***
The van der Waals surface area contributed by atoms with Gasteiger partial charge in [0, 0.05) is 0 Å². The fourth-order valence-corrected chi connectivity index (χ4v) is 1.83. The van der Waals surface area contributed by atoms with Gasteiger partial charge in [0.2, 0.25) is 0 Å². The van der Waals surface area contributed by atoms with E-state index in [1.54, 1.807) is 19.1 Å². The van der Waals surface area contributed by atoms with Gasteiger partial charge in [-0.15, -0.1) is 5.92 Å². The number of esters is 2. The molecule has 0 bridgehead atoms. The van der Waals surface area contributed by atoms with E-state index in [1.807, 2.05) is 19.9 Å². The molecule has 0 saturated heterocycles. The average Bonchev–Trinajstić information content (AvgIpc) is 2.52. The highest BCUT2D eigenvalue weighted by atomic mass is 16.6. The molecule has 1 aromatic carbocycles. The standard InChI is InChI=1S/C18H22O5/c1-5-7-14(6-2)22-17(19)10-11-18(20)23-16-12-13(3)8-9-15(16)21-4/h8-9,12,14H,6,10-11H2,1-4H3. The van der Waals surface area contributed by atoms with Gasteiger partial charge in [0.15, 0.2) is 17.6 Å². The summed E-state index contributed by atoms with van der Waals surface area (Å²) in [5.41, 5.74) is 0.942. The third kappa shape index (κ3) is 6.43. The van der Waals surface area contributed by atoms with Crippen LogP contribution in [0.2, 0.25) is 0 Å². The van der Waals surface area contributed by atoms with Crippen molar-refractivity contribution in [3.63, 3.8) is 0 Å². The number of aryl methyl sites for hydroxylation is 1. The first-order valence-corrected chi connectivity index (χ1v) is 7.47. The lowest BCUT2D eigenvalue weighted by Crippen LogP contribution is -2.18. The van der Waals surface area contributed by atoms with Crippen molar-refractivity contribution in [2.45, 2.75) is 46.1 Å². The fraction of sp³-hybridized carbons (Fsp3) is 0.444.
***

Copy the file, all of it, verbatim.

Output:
The van der Waals surface area contributed by atoms with Gasteiger partial charge in [0, 0.05) is 0 Å². The fourth-order valence-corrected chi connectivity index (χ4v) is 1.83. The van der Waals surface area contributed by atoms with Gasteiger partial charge in [0.2, 0.25) is 0 Å². The van der Waals surface area contributed by atoms with E-state index in [1.54, 1.807) is 19.1 Å². The van der Waals surface area contributed by atoms with Gasteiger partial charge in [-0.15, -0.1) is 5.92 Å². The number of esters is 2. The molecule has 0 bridgehead atoms. The van der Waals surface area contributed by atoms with E-state index in [1.807, 2.05) is 19.9 Å². The molecule has 0 saturated heterocycles. The average Bonchev–Trinajstić information content (AvgIpc) is 2.52. The highest BCUT2D eigenvalue weighted by atomic mass is 16.6. The molecule has 1 aromatic carbocycles. The standard InChI is InChI=1S/C18H22O5/c1-5-7-14(6-2)22-17(19)10-11-18(20)23-16-12-13(3)8-9-15(16)21-4/h8-9,12,14H,6,10-11H2,1-4H3. The van der Waals surface area contributed by atoms with Gasteiger partial charge in [0.15, 0.2) is 17.6 Å². The summed E-state index contributed by atoms with van der Waals surface area (Å²) in [5.41, 5.74) is 0.942. The third kappa shape index (κ3) is 6.43. The van der Waals surface area contributed by atoms with Crippen LogP contribution in [0.2, 0.25) is 0 Å². The van der Waals surface area contributed by atoms with Crippen molar-refractivity contribution in [3.63, 3.8) is 0 Å². The number of aryl methyl sites for hydroxylation is 1. The first-order valence-corrected chi connectivity index (χ1v) is 7.47. The lowest BCUT2D eigenvalue weighted by Crippen LogP contribution is -2.18. The van der Waals surface area contributed by atoms with Crippen molar-refractivity contribution in [2.45, 2.75) is 46.1 Å². The fraction of sp³-hybridized carbons (Fsp3) is 0.444.